Knox Presbyterian Church Re-Opened
     In the fall of 1947 there was some indication that the Presbytery was considering the re-opening of Knox church Stokes Bay. A minister would be stationed here year round. This minister would also service the outlying pastorates of Lindsay, Barrow Bay and Mar, now open only in the summer months. A petition bearing nearly forty names of those wishing to se the Church re-opened, was sent to the Presbytery. There were those who did not promise to attend church or help support it, but all agreed that it would be a good thing to see the church re-opened, presumably for those of us in more dire need of its services! However, in all fairness it must be stated that every fund raising campaign was ably supported by a host of well-wishers.

     The first meeting to discuss plans was held at the home of Mr. and Mrs. Allan McLay, October 31st, 1947. Reverend C.E. Fisher of Wiarton and Reverend Barr of Chesley, were in charge and outlined the necessary steps to be taken. A committee was formed to look into the matter of buying the church back from its present owners, Graham Menary, and also to look into the cost of repairs.

     A Women’s Association was formed that night. President Mrs. Kenneth Murray, Vice President Mrs. Christle McArthur, Treasurer Mrs. Norman McDonald and Secretary Mrs. Gordon Saunders. Other members were Mrs. John McLay, Mrs. Walter Knight, Mrs. Allan McLay, Mrs. Dick Coulter, Mrs. Garnet Hawke, Mrs. George McLay, Mrs. Murdock McArthur, Mrs. Gordon Smith. In the summer months this list was augmented by summer residents, who were a great help in the work of the church: Mrs. Carl Hawes, Mrs. Ron Bertrand, Mrs. Charles Mistele, Mrs. Timmy Turner, Mrs. Moses Petterson, and later Mrs. Piccott, now a permanent resident, and others.

     Many generous offers of help were received: Mrs. Jeanne Smith gave the use of her hall and restaurant facilities free, and also gave freely of her musical talents. Mr. rank Slater, Owen Sound member of the Tamarack Club, donated the paint to do the church inside and out. There were many generous offers of money. The church was bought back for $200. On the advice of Reverend Fisher $600.00 was borrowed from the Bank to pay for the church, repairs etc. The building was gyprocked inside. A new platform erected, and a new ceiling put in. This work was paid for by the church. Stanley Stewart was the carpenter. The painting inside and out was done by Mel Gray. This part of the work was finished in June 1948.

     To select a board of management, a meeting was held in Smith’s restaurant in January 1948. Trustees appointed were: John McLay, Allan McLay, Garnet Hawke, George McLay – Treasurer, and Mrs. Gordon Saunders, Secretary.

     Sunday school was started in December 1947 in Smith’s restaurant. Mrs. John McLay, Secretary-Treasuer, Mrs. J. Smith, pianist. Teachers: Mrs. Christle McArthur, Mrs. John McLay and Mrs. H. Saunders, (later Mrs. Ian Scott).

     The first money raising event was a box social held in Smith’s hall November 1947, which raised $71.50. Don Cameron played the piano, and Murdock Martin nade one of his last appearances with his violin. Norman McDonald was the auctioneer, and Allan McLay door keeper. Money was also raised by bake sales, selling tickets on quilts, blankets and other prizes. The selling of tickets is frowned on by the church, in fact we think forbidden, but since we were not to well versed on the rules, and money was on the scarce side, it was felt that the means justified the end.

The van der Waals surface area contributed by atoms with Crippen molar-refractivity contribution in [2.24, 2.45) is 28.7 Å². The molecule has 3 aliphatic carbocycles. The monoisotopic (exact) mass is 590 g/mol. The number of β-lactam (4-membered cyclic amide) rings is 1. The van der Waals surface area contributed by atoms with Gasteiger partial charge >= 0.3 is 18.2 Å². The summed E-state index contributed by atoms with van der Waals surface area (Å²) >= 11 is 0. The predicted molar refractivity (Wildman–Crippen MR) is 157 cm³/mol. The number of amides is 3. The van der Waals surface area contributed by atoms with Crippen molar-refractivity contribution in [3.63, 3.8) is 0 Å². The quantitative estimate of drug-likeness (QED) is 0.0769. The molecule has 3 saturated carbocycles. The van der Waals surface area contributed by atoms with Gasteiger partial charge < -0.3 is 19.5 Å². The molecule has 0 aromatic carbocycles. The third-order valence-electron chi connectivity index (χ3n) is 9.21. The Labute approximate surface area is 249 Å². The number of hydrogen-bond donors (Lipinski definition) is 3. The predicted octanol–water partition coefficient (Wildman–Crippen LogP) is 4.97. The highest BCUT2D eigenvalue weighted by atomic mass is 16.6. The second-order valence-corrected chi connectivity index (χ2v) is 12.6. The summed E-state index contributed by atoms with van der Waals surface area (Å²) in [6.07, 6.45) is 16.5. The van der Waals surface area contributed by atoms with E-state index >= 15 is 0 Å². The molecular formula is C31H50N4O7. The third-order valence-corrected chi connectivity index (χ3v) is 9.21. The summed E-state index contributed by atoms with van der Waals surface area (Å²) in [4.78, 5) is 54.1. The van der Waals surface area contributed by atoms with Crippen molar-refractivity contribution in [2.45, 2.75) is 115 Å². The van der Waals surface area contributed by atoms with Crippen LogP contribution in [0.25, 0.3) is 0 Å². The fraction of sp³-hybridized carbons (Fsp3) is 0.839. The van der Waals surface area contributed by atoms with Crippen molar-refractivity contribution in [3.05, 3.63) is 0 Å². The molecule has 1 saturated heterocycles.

The first minister to arrive was Kingsley King, a Chatham first year student of Knox College, Toronto. Mr. King was young and earnest and had a very pleasinf personality. He was a very good speaker and with only one year of college behind him, it spoke well for his future as a minister. The first few services were held in the Orange Hall, which was also being used by the Latter Day Saints, while they were building their church and contained their church furnishings.

     The opening and rededication of Knox Church was held Sunday, June the 27th, 1948, with Mr. King in charge. The sermon was delivered by Reverend Fisher of St. Paul’s church Wiarton. A young peoples choir organized by Mr. King, and Mrs. Kenneth Murray at the organ, were in charge of the music. Among those in the choir were Norma and Marydale Hawke, Minerva and Charlotte Knight, Sheila Burley, Sheila Saunders, Muriel, Shirley and Dorothy Coulter, Jeannie Elliott and Renee Turner. Mr. King remained unil the end of September when he returned to Knox College, Toronto. Mr. King was ordained and for the past few years has been serving in New Westminister, B.C. (1958).

     In 1949 Mr. and Mrs. Hugh Lowry arrived from Belfast, Ireland. Mr. Lowry was installed as Minister and Catechist, July 10th in an impressive ceremony at Lindsay Township Presbyterian Church. Mr. Lowry was to serve the four charges of Lindsay, Stokes Bay, Barrow Bay and Mar.Mrs. Lowry was in charge of the music. The Lindsay Young People’s choir, assisted by the Stokes Bay and Mar Choirs, sang. The moderator, Reverend Quigley was in charge and Reverend Barr of Chesley gave the sermon. Reverend Ross Adams of Owen Sound spoke as did Reverent McCullouch of Tara, who presented a beautiful Communion Service, which had been given to the Presbytery by the daughters of Saint Andrews Church in Guelph, for the use of the Stokes Bay and Barrow Bay churches.

Pages 99 - 100 of Old Timers’ Tales
A History of Stokes Bay and Area
(Bruce Peninsula)
By Helene Scott